Tuesday, February 7, 2012

Where's My Phone?

Another excellent source of free-write fodder are dreams. I didn't sleep well last night and, as such, haven't had a lot of energy today. In between loads of laundry, I decided to take a quick cat nap. My sleep was once again fitful, resulting in this extremely creepy dream.

Mrs. B

I am by myself in what seems to be my mom and dad’s prior house in Ft. Wayne, Indiana. It’s that large in any case, with a similar layout, even if it is not the exact same house.

I wander downstairs to the basement area because I hear water dripping. Is it ever; it turns out that it is pouring out of the top of the bathroom door jamb! I cannot go into the bathroom that way, obviously, so I run around to another bathroom, getting totally drenched along the way. I stand there in abject frustration because I don’t know what to do about the water that is now all over the place. I run outside a sliding glass door and roam around the outside of the house muttering to myself, “What am I supposed to do? What am I supposed to DO?” I’m irritated more than anything; where did my mother and sister go? Why did they leave me with this mess? As I go around the house, I notice that there is a small crowd of brightly dressed people mingling around what appears to be a Merry Go Round. They are, I see, decked out in costumes of a Renaissance-era sort. Some wear masks, some are small children.

I make my way back to the sliding glass door and step inside. All of a sudden, there is a man standing behind me, not quite through the sliding glass door. He is not the type of man you’d think to be frightened of, in fact, he looks quite silly. He is a bit rotund and he is dressed all in white; a basic men’s undershirt, BVDs and tube socks. He also has a white half mask a la the Phantom strapped on to his face. His hair is an unruly mop of sweaty blond curls. He has the overall demeanor of an overweight yet threatening ill-dressed cherub.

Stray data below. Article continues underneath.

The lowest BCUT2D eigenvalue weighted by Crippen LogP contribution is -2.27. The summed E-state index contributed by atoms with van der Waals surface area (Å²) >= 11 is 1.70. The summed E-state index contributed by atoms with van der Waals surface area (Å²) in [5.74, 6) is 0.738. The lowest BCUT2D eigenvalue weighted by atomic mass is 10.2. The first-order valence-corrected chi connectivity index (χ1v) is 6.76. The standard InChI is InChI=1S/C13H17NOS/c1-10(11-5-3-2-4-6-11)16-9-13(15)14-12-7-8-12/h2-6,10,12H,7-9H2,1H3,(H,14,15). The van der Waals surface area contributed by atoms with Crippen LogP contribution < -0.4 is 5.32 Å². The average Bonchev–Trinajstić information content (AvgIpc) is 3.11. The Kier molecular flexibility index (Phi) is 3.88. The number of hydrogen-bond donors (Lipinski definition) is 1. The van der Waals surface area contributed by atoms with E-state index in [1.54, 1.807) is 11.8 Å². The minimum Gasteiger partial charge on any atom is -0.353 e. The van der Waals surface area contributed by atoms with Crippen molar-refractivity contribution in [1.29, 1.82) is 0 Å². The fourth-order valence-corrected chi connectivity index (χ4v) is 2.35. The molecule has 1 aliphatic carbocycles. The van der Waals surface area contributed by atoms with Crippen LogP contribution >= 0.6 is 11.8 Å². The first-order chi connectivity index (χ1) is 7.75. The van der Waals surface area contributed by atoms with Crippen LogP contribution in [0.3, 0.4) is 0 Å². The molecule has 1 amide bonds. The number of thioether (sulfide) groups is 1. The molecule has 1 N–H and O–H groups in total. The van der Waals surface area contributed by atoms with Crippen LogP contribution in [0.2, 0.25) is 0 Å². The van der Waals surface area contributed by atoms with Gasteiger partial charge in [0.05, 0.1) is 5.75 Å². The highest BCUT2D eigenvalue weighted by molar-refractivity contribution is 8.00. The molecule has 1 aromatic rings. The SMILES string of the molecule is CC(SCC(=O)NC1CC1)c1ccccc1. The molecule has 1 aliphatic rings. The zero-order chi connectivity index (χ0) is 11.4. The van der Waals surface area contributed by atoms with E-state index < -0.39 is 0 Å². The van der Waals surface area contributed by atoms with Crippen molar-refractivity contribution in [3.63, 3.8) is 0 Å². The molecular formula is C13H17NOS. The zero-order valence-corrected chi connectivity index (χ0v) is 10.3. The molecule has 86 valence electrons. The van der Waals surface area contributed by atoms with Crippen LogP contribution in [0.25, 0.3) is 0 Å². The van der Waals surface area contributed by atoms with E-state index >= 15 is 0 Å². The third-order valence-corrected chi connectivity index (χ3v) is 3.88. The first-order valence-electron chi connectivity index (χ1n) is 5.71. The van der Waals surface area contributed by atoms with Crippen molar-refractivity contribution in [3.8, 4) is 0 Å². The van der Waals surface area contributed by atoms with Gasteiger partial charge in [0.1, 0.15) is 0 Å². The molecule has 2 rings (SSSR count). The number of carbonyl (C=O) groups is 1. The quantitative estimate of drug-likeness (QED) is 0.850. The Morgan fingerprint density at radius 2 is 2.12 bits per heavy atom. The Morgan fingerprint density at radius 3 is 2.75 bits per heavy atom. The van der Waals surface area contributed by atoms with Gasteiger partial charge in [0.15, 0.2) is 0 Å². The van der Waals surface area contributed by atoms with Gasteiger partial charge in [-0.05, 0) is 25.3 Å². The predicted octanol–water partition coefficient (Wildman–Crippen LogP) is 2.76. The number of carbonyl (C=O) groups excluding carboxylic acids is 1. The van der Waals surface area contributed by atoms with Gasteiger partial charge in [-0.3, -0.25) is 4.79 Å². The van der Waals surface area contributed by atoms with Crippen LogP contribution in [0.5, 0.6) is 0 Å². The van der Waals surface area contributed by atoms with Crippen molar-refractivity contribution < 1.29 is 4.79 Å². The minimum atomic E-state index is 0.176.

He says to me, genially enough, “Well, well, what is this all about?” but his actions are menacing as he pushes me away from the door and gains entry to the house. I see him looking about the basement area, glancing here and there as he draws the correct conclusion that I am alone in the house. I move away from him, intent on reaching the staircase before he realizes what I am up to. He notices a bed peeking out of the open door to one of the rooms and tries to steer me towards it. Knowing full well his intent, I start to call and whistle for my dog Lucy, who is slumbering somewhere upstairs.

“Lucy! Lucy!” I shout, then, give a weak whistle. “C’mon Lucy, come here!” He pauses, cocking his head, wondering, I am sure, whether there really IS a Lucy in the house. Apparently, he decides this is a ruse on my part as he begins in earnest to get me to the bedroom. I am wondering myself if Lucy is going to come save me when I finally hear the faint jingle of her tags. I keep calling as he keeps dragging. Finally, he hears her, too. He pauses again, pondering. This time, however, as Lucy comes clambering down the stairs, there is no question of her existence, and, with him not knowing what type of dog Lucy is, he thankfully, thankfully, decides to exit the house before making her acquaintance.

I meet Lucy half-way up the staircase. She continues on down into the room, her hackles obviously raised. I go on up up the stairs, calling her to me as I go, in a rush to get the door shut and locked.

After we are both in the hallway, I slam the door closed and fumble for the lock. To my dismay, the regular lock had vanished, replaced by one of those rattle trap and ineffective slide locks you sometimes encounter in the bathroom of a dive bar. Not only is the lock extremely shim-sham, I can’t figure out where the latch slides into the hole because there IS no matching hole in the adjoining wall. I try for a few moments to wedge it into the cement, but this was obviously a futile task.

Abandoning the lock and now even more frantic, I began searching for my cell phone so that I can call 911. I run from room to room, finding every other electrical device in the house but not my cell phone. I am thinking that I should have left Lucy down in the basement to deal with the caped cherub should he return when I stumble and fall, breaking off the right lens of my already fairly worthless glasses. For a moment, I stand in total despair, holding the broken lens in my hand. Shaking off the paralysis that threatens to keep me rooted to the spot, I take off once again in search of my elusive cell phone, calling “Where’s my phone? Where’s my phone? Where’s my phone?” over and over as I go.

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